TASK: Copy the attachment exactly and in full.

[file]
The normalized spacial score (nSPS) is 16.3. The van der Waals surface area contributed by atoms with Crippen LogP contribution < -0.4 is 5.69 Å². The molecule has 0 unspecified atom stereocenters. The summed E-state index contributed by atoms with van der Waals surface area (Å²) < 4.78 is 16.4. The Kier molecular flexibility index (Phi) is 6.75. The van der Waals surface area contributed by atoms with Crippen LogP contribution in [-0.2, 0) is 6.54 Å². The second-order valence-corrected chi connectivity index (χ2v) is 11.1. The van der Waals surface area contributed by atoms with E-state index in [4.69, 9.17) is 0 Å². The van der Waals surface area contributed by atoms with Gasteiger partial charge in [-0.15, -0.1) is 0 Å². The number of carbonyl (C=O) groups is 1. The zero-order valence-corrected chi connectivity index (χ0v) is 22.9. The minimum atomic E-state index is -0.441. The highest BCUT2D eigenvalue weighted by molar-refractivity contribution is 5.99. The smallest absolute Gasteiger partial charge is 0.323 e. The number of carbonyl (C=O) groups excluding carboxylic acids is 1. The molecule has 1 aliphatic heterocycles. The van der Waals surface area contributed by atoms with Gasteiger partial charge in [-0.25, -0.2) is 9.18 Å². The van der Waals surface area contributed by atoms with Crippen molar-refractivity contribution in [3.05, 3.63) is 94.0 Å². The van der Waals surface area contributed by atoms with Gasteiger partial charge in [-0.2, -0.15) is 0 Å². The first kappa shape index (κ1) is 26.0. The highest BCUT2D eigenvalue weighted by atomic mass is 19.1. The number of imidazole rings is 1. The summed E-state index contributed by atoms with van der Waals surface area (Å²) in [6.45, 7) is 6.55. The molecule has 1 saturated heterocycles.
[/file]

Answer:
The normalized spacial score (nSPS) is 16.3. The van der Waals surface area contributed by atoms with Crippen LogP contribution < -0.4 is 5.69 Å². The molecule has 0 unspecified atom stereocenters. The summed E-state index contributed by atoms with van der Waals surface area (Å²) < 4.78 is 16.4. The Kier molecular flexibility index (Phi) is 6.75. The van der Waals surface area contributed by atoms with Crippen LogP contribution in [-0.2, 0) is 6.54 Å². The second-order valence-corrected chi connectivity index (χ2v) is 11.1. The van der Waals surface area contributed by atoms with E-state index in [4.69, 9.17) is 0 Å². The van der Waals surface area contributed by atoms with Gasteiger partial charge in [-0.15, -0.1) is 0 Å². The number of carbonyl (C=O) groups is 1. The zero-order valence-corrected chi connectivity index (χ0v) is 22.9. The minimum atomic E-state index is -0.441. The highest BCUT2D eigenvalue weighted by molar-refractivity contribution is 5.99. The smallest absolute Gasteiger partial charge is 0.323 e. The number of carbonyl (C=O) groups excluding carboxylic acids is 1. The molecule has 1 aliphatic heterocycles. The van der Waals surface area contributed by atoms with Gasteiger partial charge in [-0.25, -0.2) is 9.18 Å². The van der Waals surface area contributed by atoms with Crippen molar-refractivity contribution in [3.05, 3.63) is 94.0 Å². The van der Waals surface area contributed by atoms with Gasteiger partial charge in [-0.2, -0.15) is 0 Å². The first kappa shape index (κ1) is 26.0. The highest BCUT2D eigenvalue weighted by atomic mass is 19.1. The number of imidazole rings is 1. The summed E-state index contributed by atoms with van der Waals surface area (Å²) in [6.45, 7) is 6.55. The molecule has 1 saturated heterocycles.